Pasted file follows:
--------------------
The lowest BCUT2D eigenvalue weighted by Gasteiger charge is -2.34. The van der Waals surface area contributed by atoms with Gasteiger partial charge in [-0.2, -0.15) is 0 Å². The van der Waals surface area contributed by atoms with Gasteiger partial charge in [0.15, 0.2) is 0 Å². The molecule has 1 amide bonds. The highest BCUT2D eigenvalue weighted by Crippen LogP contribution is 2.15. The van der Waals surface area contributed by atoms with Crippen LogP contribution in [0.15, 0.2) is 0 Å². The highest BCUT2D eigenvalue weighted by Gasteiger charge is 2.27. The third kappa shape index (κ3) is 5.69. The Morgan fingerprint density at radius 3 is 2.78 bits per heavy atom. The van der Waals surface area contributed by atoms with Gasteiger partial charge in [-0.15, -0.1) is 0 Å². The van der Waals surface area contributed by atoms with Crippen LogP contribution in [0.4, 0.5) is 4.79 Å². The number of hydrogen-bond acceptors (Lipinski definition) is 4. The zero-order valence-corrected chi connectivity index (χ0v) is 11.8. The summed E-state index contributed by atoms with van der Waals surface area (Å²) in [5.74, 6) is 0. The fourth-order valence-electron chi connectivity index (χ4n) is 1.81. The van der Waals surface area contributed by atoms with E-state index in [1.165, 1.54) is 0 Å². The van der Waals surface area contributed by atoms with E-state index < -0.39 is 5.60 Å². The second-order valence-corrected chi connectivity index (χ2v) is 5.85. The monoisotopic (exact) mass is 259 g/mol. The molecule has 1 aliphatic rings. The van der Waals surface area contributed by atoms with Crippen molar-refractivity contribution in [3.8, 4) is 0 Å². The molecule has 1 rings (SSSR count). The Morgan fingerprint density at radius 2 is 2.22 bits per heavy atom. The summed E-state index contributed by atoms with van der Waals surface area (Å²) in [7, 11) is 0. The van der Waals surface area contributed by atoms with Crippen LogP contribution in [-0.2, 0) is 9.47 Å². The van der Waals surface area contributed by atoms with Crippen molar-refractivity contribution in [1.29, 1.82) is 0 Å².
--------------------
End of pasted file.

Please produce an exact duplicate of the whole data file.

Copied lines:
The lowest BCUT2D eigenvalue weighted by Gasteiger charge is -2.34. The van der Waals surface area contributed by atoms with Gasteiger partial charge in [-0.2, -0.15) is 0 Å². The van der Waals surface area contributed by atoms with Gasteiger partial charge in [0.15, 0.2) is 0 Å². The molecule has 1 amide bonds. The highest BCUT2D eigenvalue weighted by Crippen LogP contribution is 2.15. The van der Waals surface area contributed by atoms with Crippen LogP contribution in [0.15, 0.2) is 0 Å². The highest BCUT2D eigenvalue weighted by Gasteiger charge is 2.27. The third kappa shape index (κ3) is 5.69. The Morgan fingerprint density at radius 3 is 2.78 bits per heavy atom. The van der Waals surface area contributed by atoms with Gasteiger partial charge in [-0.15, -0.1) is 0 Å². The van der Waals surface area contributed by atoms with Crippen LogP contribution in [0.4, 0.5) is 4.79 Å². The number of hydrogen-bond acceptors (Lipinski definition) is 4. The zero-order valence-corrected chi connectivity index (χ0v) is 11.8. The summed E-state index contributed by atoms with van der Waals surface area (Å²) in [5.74, 6) is 0. The fourth-order valence-electron chi connectivity index (χ4n) is 1.81. The van der Waals surface area contributed by atoms with E-state index in [1.165, 1.54) is 0 Å². The van der Waals surface area contributed by atoms with E-state index < -0.39 is 5.60 Å². The second-order valence-corrected chi connectivity index (χ2v) is 5.85. The monoisotopic (exact) mass is 259 g/mol. The molecule has 1 aliphatic rings. The van der Waals surface area contributed by atoms with Crippen molar-refractivity contribution in [3.8, 4) is 0 Å². The molecule has 1 rings (SSSR count). The Morgan fingerprint density at radius 2 is 2.22 bits per heavy atom. The summed E-state index contributed by atoms with van der Waals surface area (Å²) in [7, 11) is 0. The van der Waals surface area contributed by atoms with Crippen LogP contribution in [-0.2, 0) is 9.47 Å². The van der Waals surface area contributed by atoms with Crippen molar-refractivity contribution in [1.29, 1.82) is 0 Å².